FINDING NEW VOICES
DEFINING NEW GENRES
We are all subject to influence. That’s what the research tells us. People, places, memories, expectations and a whole host of other stimuli influence us. In the main they influence us subconsciously. In other words they get into our heads and into our psyche, they affect the ways we feel, the things we say and the decisions we make without us even realising it.
This isn’t a one-way street, though. We influence others, too. Whether we mean to or not. Sometimes we create influence – either positive or negative – and we are oblivious to the fact. Sometimes we set out to create a specific type of influence and we achieve the exact opposite. Just because we influence inevitably doesn’t mean that are particularly good at it. Just because we are influenced inevitably doesn’t mean that we recognise and/or manage those influences well.
I decided to write my crime thriller series based on a Master of Influence. His name is Marcus Kline. I don’t know why that is his name. It just is. I do know why I chose to create him. It’s because I have been studying communication and influence since the mid 1970s. When I returned to writing fiction I took the easy and obvious option. I based it on what I know. I teach people in all walks of life how to use language to influence deliberately and positively. So when I began the process of creating Marcus Kline and his world I was pretty sure that there was only one thing I didn’t know. That was just who precisely my killer was and what precisely his motive was.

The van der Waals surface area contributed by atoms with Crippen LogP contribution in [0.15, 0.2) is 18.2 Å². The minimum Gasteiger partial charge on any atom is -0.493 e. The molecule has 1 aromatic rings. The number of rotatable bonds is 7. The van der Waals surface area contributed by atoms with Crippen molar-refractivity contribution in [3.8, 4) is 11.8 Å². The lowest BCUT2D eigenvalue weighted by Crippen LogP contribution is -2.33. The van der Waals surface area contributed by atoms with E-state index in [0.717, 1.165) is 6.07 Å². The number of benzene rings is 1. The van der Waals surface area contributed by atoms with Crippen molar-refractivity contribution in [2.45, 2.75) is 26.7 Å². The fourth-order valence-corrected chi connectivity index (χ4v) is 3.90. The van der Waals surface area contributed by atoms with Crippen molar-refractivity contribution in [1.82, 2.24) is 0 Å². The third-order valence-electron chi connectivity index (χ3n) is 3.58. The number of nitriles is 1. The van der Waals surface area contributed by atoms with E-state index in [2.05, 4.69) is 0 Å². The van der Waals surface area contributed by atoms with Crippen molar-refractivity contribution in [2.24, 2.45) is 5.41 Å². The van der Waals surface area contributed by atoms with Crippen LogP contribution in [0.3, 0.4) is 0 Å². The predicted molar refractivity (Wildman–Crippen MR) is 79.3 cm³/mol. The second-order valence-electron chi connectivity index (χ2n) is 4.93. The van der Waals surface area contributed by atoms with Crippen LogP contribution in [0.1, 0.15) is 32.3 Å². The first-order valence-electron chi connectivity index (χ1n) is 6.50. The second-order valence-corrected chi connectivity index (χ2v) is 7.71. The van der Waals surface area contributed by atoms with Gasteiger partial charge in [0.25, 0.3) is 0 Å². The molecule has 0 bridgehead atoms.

I figured – guessed, hoped – that it would all become clear as I developed Marcus’s world and immersed myself in it fully. Thankfully that is what happened. Eventually the killer just stepped out from the shadows and gave me a knowing look. I recognised precisely what that look meant because, well, because I have been studying and teaching this stuff for decades. The killer knew that I would read between the lines. The killer was right.
From that moment on I felt in complete control of my novel. The feeling lasted less than a week. Why? Because influence is inevitable. Because Marcus Kline had had enough life breathed into him to start making his own decisions. Now it was time for him to take the lead. All I could do was create the situations and let him work his way through them. He led. I followed. To be honest, I found it quite frightening at first. This wasn’t at all how I had planned to write the book. I adapted, though. After all, if you create a Master of Influence what do you expect them to do? I, of all people, should have worked that out. I cope with it by telling myself that we are a team.
So, right now, we are working together on the second book in the trilogy. I’m doing my best to recognise all the different ways Marcus Kline is influencing me. Part of me – the competitive part – feels tested by him. I’d like to show him that I know at least some things that he doesn’t. I suspect that I am doomed to failure. There is one thing, however, that I do know for sure.
He hasn’t finished with me yet.
Marcus Kline will return in Chris Parker’s “Belief ” , summer 2015